Standing Rock: Has the news about the pipeline protests been slanted?

November 28, 2016 • 10:00 am

To answer the title question first, my response is “I don’t know.” Most of what I’ve learned about the dispute between the Standing Rock Sioux tribe and the government and private companies over the Dakota Access Pipeline has come from social media, which has been universally sympathetic to the Sioux. They, and other sympathizers and Native Americans, are protesting an incursion of an oil pipeline near their reservation (and on lands considered sacred by the tribe). The reason: not only the development on lands considered sacred (but largely in private hands), but mainly that a leak in that pipeline could threaten the Sioux’s drinking water. For several months the Sioux have been peacefully protesting the decision, with the local police and company employees fighting back. It’s been reported that police fired tear gas, pepper spray, rubber bullets, and perhaps water cannons at the protestors, as well as setting attack dogs on them, all of which seems unconscionable given that the Native Americans and their supporters were engaged in civil disobedience, and could have been arrested without the use of these nefarious weapons. The use of everything but water cannons, which has been contested, seems undeniable.

New York Times interacting map shows the course of the pipeline, which runs from Stanley, North Dakota to Patoka, Illinois, shows its long course and giving a capsule history of the project and its critics (click on screenshot as well):

The pipeline, all but built, is meant to ship crude oil from North Dakota to Illinois. Built almost entirely on private property, the pipeline crosses ancestral lands of the Standing Rock Sioux, passing less than a mile from the tribal reservation. Tribe members fear contamination of their drinking water and damage to sacred sites. They are trying to persuade the federal government to deny permits allowing the pipeline to cross the Missouri River near their reservation. Here’s a short version of the map:


Because most of the social media I follow is Leftist or progressive, it’s all been sympathetic to the Sioux and antagonistic to the government. But venues like the New York Times have also published editorials favorable to the protestors (e.g., here and here). My sympathies, then, were all with the Native Americans trying to protect their lands and well-being. It was like going back to the Sixties, when peacefully protesting blacks and civil rights workers were hit by water cannons, tear gas, police dogs, and cops on horses, images that helped bring passage of the 1964 Civil Rights Act.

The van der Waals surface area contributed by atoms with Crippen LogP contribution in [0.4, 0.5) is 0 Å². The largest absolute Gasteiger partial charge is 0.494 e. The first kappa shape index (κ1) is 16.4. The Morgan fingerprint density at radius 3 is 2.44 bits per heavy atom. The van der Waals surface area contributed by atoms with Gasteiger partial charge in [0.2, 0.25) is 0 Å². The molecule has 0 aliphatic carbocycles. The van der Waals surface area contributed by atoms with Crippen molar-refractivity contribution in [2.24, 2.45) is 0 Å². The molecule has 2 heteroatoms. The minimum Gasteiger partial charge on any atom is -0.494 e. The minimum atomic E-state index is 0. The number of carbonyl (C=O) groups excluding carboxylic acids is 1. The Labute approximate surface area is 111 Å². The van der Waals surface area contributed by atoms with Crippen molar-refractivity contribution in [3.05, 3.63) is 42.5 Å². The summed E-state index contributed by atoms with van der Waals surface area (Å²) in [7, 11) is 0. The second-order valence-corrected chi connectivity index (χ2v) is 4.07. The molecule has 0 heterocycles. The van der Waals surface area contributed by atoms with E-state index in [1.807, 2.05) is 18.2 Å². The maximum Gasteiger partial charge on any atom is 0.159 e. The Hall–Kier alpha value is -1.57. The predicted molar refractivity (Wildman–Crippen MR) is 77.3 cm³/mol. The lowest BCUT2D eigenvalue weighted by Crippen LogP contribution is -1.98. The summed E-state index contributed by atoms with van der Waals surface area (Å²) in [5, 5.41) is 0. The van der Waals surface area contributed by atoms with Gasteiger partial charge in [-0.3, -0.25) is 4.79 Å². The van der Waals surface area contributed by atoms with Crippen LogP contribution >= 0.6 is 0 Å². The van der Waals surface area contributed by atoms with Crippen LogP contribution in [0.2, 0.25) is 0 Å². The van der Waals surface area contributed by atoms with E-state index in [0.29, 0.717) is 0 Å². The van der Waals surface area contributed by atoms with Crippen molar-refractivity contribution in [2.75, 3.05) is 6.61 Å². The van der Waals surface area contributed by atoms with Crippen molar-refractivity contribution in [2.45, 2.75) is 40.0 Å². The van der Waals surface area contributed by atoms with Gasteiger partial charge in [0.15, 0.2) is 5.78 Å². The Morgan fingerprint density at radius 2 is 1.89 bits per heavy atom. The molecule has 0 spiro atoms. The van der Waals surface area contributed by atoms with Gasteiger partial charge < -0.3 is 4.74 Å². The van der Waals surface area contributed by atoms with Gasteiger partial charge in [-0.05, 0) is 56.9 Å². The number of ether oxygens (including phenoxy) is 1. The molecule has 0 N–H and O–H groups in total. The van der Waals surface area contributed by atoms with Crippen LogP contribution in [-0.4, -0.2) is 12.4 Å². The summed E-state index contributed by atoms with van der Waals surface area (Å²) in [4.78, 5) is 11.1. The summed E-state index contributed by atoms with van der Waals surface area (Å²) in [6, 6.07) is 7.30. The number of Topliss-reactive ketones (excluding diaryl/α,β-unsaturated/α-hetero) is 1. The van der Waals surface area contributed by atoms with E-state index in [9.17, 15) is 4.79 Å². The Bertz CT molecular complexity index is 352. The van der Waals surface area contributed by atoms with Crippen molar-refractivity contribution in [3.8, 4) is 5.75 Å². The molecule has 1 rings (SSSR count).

I still think that civil disobedience should be met by the authorities with civil response, like carrying the protestors as gently as possible to paddy wagons, but now I’ve seen a counter-piece (granted, an op-ed) about the pipeline protests published by a reputable paper, the Orlando Sentinel. The Sentinel, while a conservative paper, has, according to Wikipedia, endorsed the Democratic Presidential candidate in three of the last four elections: Obama, Kerry, and Hillary Clinton.

The opinion piece, called “What those Dakota Access pipeline protestors don’t tell you,” claims that the intransigence of the government and pipeline companies were much overrated and exaggerated by the Native Americans. Here are some excerpts, all quotes from the article (as are the bullet points). Note that the article is by Shawn McCoy, an economist who is probably a Republican, as he worked for Mitt Romney’s campaign. Here’s how the piece begins:

With the help of celebrities and professional activists, protests of the Dakota Access Pipeline in North Dakota have attracted international attention. The shouting and violence have drawn sympathy from people who are hearing only one side of the story — the one told by activists. Were the full story to be heard, much, if not all, of that sympathy would vanish.

The activists tell an emotionally charged tale of greed, racism and misbehavior by corporate and government officials. But the real story of the Dakota Access Pipeline was revealed in court documents in September, and it is nothing like the activists’ tale. In fact, it is the complete opposite.